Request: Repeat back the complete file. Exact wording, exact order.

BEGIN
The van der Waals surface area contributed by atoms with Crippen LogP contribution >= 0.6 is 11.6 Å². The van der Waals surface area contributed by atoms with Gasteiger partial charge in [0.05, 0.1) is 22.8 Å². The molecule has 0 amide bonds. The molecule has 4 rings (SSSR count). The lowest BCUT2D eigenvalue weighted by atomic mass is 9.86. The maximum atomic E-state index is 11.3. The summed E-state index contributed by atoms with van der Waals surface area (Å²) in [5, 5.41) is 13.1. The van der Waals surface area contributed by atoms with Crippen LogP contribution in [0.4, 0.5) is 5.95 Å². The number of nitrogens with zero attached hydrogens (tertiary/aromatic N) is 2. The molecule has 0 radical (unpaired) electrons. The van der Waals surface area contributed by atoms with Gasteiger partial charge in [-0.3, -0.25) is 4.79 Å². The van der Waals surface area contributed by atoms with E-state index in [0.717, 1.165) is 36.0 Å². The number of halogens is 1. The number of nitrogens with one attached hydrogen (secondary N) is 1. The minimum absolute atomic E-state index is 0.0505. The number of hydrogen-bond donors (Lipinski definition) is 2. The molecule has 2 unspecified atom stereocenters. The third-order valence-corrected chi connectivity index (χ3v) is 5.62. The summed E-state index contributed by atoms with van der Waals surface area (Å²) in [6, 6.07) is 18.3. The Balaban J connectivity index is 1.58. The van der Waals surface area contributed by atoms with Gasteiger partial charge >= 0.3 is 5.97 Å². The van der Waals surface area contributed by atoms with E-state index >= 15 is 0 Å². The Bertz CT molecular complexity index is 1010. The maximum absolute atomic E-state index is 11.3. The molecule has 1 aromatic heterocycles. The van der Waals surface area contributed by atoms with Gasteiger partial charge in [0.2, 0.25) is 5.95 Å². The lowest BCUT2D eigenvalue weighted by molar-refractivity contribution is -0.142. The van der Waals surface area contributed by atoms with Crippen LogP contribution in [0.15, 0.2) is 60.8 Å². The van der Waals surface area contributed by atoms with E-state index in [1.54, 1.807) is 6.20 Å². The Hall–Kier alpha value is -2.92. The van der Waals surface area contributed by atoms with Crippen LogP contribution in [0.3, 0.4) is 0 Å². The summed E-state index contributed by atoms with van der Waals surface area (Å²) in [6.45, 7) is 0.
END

The van der Waals surface area contributed by atoms with Crippen LogP contribution >= 0.6 is 11.6 Å². The van der Waals surface area contributed by atoms with Gasteiger partial charge in [0.05, 0.1) is 22.8 Å². The molecule has 0 amide bonds. The molecule has 4 rings (SSSR count). The lowest BCUT2D eigenvalue weighted by atomic mass is 9.86. The maximum atomic E-state index is 11.3. The summed E-state index contributed by atoms with van der Waals surface area (Å²) in [5, 5.41) is 13.1. The van der Waals surface area contributed by atoms with Crippen LogP contribution in [0.4, 0.5) is 5.95 Å². The number of nitrogens with zero attached hydrogens (tertiary/aromatic N) is 2. The molecule has 0 radical (unpaired) electrons. The van der Waals surface area contributed by atoms with Gasteiger partial charge in [-0.3, -0.25) is 4.79 Å². The van der Waals surface area contributed by atoms with E-state index in [0.717, 1.165) is 36.0 Å². The number of halogens is 1. The number of nitrogens with one attached hydrogen (secondary N) is 1. The minimum absolute atomic E-state index is 0.0505. The number of hydrogen-bond donors (Lipinski definition) is 2. The molecule has 2 unspecified atom stereocenters. The third-order valence-corrected chi connectivity index (χ3v) is 5.62. The summed E-state index contributed by atoms with van der Waals surface area (Å²) in [6, 6.07) is 18.3. The Balaban J connectivity index is 1.58. The van der Waals surface area contributed by atoms with Gasteiger partial charge >= 0.3 is 5.97 Å². The van der Waals surface area contributed by atoms with E-state index >= 15 is 0 Å². The Bertz CT molecular complexity index is 1010. The maximum absolute atomic E-state index is 11.3. The molecule has 1 aromatic heterocycles. The van der Waals surface area contributed by atoms with Gasteiger partial charge in [0.2, 0.25) is 5.95 Å². The lowest BCUT2D eigenvalue weighted by molar-refractivity contribution is -0.142. The van der Waals surface area contributed by atoms with Crippen LogP contribution in [0.15, 0.2) is 60.8 Å². The van der Waals surface area contributed by atoms with E-state index in [1.54, 1.807) is 6.20 Å². The Hall–Kier alpha value is -2.92. The van der Waals surface area contributed by atoms with Crippen LogP contribution in [0.3, 0.4) is 0 Å². The summed E-state index contributed by atoms with van der Waals surface area (Å²) in [6.45, 7) is 0.